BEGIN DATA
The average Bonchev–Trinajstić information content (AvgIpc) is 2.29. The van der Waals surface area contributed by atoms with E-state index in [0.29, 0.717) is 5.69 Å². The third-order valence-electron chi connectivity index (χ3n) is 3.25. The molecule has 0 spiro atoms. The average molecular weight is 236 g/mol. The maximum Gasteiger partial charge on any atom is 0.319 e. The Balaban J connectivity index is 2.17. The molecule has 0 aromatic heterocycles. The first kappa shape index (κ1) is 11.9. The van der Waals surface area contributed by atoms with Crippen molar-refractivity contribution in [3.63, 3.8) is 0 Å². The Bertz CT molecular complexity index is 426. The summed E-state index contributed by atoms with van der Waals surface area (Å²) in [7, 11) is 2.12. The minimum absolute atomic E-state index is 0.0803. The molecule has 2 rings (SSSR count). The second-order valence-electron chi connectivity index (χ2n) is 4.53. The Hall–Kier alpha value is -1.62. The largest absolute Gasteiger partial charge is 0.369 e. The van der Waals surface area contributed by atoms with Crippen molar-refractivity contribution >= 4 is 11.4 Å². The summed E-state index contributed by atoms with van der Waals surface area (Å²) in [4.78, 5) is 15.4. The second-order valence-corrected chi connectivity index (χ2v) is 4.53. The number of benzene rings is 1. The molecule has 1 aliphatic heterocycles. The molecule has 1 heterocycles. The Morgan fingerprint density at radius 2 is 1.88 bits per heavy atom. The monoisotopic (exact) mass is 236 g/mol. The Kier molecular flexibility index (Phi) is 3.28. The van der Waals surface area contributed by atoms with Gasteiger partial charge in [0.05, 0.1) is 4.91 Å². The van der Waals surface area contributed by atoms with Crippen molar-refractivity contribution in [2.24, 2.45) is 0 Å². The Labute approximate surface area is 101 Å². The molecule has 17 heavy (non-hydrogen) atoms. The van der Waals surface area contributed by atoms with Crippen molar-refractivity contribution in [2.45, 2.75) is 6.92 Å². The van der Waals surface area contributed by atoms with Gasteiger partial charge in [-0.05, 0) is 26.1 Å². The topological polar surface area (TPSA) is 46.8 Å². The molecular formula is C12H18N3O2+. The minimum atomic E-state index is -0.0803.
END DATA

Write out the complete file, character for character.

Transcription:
The average Bonchev–Trinajstić information content (AvgIpc) is 2.29. The van der Waals surface area contributed by atoms with E-state index in [0.29, 0.717) is 5.69 Å². The third-order valence-electron chi connectivity index (χ3n) is 3.25. The molecule has 0 spiro atoms. The average molecular weight is 236 g/mol. The maximum Gasteiger partial charge on any atom is 0.319 e. The Balaban J connectivity index is 2.17. The molecule has 0 aromatic heterocycles. The first kappa shape index (κ1) is 11.9. The van der Waals surface area contributed by atoms with Crippen molar-refractivity contribution in [3.63, 3.8) is 0 Å². The Bertz CT molecular complexity index is 426. The summed E-state index contributed by atoms with van der Waals surface area (Å²) in [7, 11) is 2.12. The minimum absolute atomic E-state index is 0.0803. The molecule has 2 rings (SSSR count). The second-order valence-electron chi connectivity index (χ2n) is 4.53. The Hall–Kier alpha value is -1.62. The largest absolute Gasteiger partial charge is 0.369 e. The van der Waals surface area contributed by atoms with Crippen molar-refractivity contribution >= 4 is 11.4 Å². The summed E-state index contributed by atoms with van der Waals surface area (Å²) in [4.78, 5) is 15.4. The second-order valence-corrected chi connectivity index (χ2v) is 4.53. The number of benzene rings is 1. The molecule has 1 aliphatic heterocycles. The molecule has 1 heterocycles. The Morgan fingerprint density at radius 2 is 1.88 bits per heavy atom. The monoisotopic (exact) mass is 236 g/mol. The Kier molecular flexibility index (Phi) is 3.28. The van der Waals surface area contributed by atoms with Gasteiger partial charge in [0.05, 0.1) is 4.91 Å². The van der Waals surface area contributed by atoms with Crippen molar-refractivity contribution in [2.24, 2.45) is 0 Å². The Labute approximate surface area is 101 Å². The molecule has 17 heavy (non-hydrogen) atoms. The van der Waals surface area contributed by atoms with Crippen molar-refractivity contribution in [2.45, 2.75) is 6.92 Å². The van der Waals surface area contributed by atoms with Gasteiger partial charge in [-0.05, 0) is 26.1 Å². The topological polar surface area (TPSA) is 46.8 Å². The molecular formula is C12H18N3O2+. The minimum atomic E-state index is -0.0803.